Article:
Several years ago, I was delivering an all-staff workshop for a large university and I was asked what I thought higher education would look like in the future. My answer was that what we think of as the “higher education industry,” would be smaller with many fewer institutions and that those that survived would look a lot more like retail businesses. Prognosticating about anything is always a little risky, but in this case, I seem to have been right about both predictions (I wish that happened all the time!). Enrollments have been declining now for eight straight years and over 1,200 institutions have closed outright in the last ten years. You can see why here. In fact, there are well over 2,000,000 fewer students enrolled in U.S. colleges today than there were in 2010. Since we are nowhere near the bottom of the market decline, when the dust finally settles, the overall higher education system will probably be a least a third smaller than it was in 2010.
As for my prediction about the academy adopting more of a retail model, there are multiple indications to suggest that is happening in fundamental ways, but not necessarily from a proactive perspective. Over the last ten years or so, colleges and universities across all sectors have begun to focus on areas that were previously associated with retail practices and that, in most cases, were purposely avoided in higher education because they were seen as “undignified” in the rarified air of academe. No longer.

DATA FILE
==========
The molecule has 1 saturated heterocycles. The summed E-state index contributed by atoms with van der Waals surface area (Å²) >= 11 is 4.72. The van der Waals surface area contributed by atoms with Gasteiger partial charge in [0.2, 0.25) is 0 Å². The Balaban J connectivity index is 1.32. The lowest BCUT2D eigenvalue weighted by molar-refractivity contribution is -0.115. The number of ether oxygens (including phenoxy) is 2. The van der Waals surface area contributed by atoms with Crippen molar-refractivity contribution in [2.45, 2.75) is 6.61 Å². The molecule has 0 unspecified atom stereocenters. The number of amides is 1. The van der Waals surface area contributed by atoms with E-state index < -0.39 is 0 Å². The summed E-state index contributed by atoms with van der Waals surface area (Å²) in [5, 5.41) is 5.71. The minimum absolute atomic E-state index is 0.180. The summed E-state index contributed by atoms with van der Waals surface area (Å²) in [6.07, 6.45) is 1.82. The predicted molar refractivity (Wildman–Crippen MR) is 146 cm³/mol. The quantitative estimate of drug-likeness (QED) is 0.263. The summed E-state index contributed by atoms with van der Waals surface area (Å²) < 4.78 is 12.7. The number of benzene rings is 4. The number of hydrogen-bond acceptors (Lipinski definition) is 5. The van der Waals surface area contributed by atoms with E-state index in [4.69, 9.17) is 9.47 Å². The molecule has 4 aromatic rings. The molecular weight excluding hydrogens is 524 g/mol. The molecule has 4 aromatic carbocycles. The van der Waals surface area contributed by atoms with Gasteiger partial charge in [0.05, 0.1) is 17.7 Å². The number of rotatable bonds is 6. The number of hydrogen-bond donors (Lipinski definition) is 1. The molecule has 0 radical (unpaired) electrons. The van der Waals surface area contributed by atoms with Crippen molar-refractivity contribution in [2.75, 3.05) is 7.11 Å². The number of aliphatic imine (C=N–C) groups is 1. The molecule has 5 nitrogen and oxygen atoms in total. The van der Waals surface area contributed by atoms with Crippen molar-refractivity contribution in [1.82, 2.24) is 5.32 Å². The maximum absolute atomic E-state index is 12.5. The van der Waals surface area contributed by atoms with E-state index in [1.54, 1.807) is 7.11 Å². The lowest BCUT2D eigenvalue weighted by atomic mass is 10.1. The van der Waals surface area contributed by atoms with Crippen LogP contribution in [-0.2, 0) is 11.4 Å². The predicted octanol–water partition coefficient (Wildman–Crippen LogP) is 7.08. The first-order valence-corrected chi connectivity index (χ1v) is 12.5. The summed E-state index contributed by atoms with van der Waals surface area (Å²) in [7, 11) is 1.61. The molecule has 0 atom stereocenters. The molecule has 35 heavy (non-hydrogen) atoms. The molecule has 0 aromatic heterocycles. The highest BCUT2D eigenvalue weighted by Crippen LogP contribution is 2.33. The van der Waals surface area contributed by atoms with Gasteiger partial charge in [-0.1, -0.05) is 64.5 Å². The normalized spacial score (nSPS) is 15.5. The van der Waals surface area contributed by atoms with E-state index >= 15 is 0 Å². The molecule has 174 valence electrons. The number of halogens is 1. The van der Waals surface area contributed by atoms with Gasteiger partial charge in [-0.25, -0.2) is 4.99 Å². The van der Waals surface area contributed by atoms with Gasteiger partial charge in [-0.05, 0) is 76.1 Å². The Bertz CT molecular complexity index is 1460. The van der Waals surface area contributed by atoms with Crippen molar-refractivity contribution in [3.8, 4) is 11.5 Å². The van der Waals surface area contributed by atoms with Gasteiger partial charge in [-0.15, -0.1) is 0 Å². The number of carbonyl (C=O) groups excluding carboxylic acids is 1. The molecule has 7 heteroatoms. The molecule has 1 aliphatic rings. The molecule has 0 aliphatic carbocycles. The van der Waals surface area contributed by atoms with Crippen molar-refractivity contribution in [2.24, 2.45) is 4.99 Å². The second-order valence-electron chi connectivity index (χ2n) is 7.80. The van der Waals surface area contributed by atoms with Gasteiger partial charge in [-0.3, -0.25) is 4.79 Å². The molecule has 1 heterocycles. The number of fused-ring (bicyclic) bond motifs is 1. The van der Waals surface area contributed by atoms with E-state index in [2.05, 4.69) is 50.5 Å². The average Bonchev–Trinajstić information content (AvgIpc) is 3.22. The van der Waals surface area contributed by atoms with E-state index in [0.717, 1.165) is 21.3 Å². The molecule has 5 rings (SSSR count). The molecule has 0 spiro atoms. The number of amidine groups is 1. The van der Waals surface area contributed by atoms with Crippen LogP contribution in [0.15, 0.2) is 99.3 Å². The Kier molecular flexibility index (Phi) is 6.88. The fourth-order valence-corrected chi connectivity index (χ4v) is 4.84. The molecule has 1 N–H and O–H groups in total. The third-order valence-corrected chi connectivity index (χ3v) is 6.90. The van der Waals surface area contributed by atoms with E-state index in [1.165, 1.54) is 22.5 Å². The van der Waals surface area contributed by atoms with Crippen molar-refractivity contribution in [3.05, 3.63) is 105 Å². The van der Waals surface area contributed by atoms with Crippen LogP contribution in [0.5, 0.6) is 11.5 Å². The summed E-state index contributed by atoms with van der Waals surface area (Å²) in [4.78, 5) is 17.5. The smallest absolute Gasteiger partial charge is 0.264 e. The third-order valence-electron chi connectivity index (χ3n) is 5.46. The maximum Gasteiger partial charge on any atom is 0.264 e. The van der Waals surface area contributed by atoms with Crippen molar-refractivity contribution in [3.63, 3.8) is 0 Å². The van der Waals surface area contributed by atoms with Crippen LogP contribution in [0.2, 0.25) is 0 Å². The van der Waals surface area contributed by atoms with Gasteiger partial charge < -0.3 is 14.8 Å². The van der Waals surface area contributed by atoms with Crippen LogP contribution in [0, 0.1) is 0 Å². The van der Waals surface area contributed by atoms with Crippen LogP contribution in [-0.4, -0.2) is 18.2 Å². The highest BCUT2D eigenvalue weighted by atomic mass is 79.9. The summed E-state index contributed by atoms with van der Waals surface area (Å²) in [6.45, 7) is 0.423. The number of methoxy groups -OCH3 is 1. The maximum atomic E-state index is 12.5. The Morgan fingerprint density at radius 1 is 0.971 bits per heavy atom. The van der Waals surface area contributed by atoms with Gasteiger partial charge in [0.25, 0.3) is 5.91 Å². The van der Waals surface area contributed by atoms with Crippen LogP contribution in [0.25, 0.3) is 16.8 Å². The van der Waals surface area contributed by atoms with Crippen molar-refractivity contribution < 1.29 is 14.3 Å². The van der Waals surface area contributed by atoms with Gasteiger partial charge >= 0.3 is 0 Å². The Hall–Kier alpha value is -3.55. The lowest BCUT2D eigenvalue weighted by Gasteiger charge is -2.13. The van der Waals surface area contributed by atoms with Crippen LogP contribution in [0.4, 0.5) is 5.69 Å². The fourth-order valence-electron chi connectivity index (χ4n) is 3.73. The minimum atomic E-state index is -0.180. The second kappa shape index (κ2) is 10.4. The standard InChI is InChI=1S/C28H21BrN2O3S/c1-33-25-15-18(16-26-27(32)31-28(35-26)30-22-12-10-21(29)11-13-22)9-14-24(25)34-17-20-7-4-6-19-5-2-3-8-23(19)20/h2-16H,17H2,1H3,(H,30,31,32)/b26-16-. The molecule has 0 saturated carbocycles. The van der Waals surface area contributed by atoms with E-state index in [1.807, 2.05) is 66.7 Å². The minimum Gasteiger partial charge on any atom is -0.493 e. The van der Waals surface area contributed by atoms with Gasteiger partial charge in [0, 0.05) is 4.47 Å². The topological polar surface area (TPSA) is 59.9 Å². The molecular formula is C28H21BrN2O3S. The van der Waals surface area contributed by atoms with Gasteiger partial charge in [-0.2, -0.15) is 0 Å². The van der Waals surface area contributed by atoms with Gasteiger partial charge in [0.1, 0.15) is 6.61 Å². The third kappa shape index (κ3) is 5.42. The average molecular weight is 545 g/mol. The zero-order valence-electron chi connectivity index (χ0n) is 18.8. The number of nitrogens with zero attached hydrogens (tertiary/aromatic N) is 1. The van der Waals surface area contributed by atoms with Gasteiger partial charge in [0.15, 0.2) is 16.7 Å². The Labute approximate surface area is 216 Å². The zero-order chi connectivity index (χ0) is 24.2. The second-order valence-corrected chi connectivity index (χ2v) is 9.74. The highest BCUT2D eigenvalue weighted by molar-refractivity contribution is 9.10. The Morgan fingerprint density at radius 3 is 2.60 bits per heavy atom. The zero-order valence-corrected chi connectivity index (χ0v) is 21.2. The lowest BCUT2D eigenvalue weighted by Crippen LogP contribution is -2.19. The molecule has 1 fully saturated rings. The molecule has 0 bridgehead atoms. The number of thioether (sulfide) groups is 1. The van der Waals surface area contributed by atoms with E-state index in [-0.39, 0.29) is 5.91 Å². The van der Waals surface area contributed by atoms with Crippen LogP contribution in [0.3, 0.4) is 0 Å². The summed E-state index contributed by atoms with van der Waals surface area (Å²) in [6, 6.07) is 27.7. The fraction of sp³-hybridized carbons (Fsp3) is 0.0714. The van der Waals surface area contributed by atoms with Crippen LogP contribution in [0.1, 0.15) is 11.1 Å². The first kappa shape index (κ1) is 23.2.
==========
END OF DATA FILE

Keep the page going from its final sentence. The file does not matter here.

As competition for a shrinking pool of students has intensified at the same time that the students who are still enrolling have become very price sensitive, the vast majority of institutions of higher education (IHEs) have had to significantly rethink how they attract students when students have become shoppers and tend to see higher education as a commodity. While there is a small sliver of institutions whose exclusivity ensures that there will continue to be substantially more applicants (who can pay) than available enrollment slots, about 80% of IHEs do not have that luxury. Even institutions that used to be fairly exclusive are seeing their enrollment “yield” (the number of students who are accepted that actually show up) tumble precipitously in the last few years. In short, the structural factors that historically insulated colleges from competition in the past have been breeched and viewing students as retail customers has become central to survival across much of higher ed. Moreover, as an increasing number of non-traditional alternatives disrupt the post-secondary education space, students will migrate to cheaper, lower friction options that are much better prepared to deliver education as a retail transaction.
The most obvious and common retail practices visible in the academy today include approaches to:
Marketing (and sales)
Until fairly recently, colleges tended to avoid any direct marketing to students. It is now common via multiple retail marketing channels. Likewise, historically, “admissions” was a filtering process for inbound inquiries and applications. It has broadly shifted to lead generation and outbound sales.
Pricing and Incentives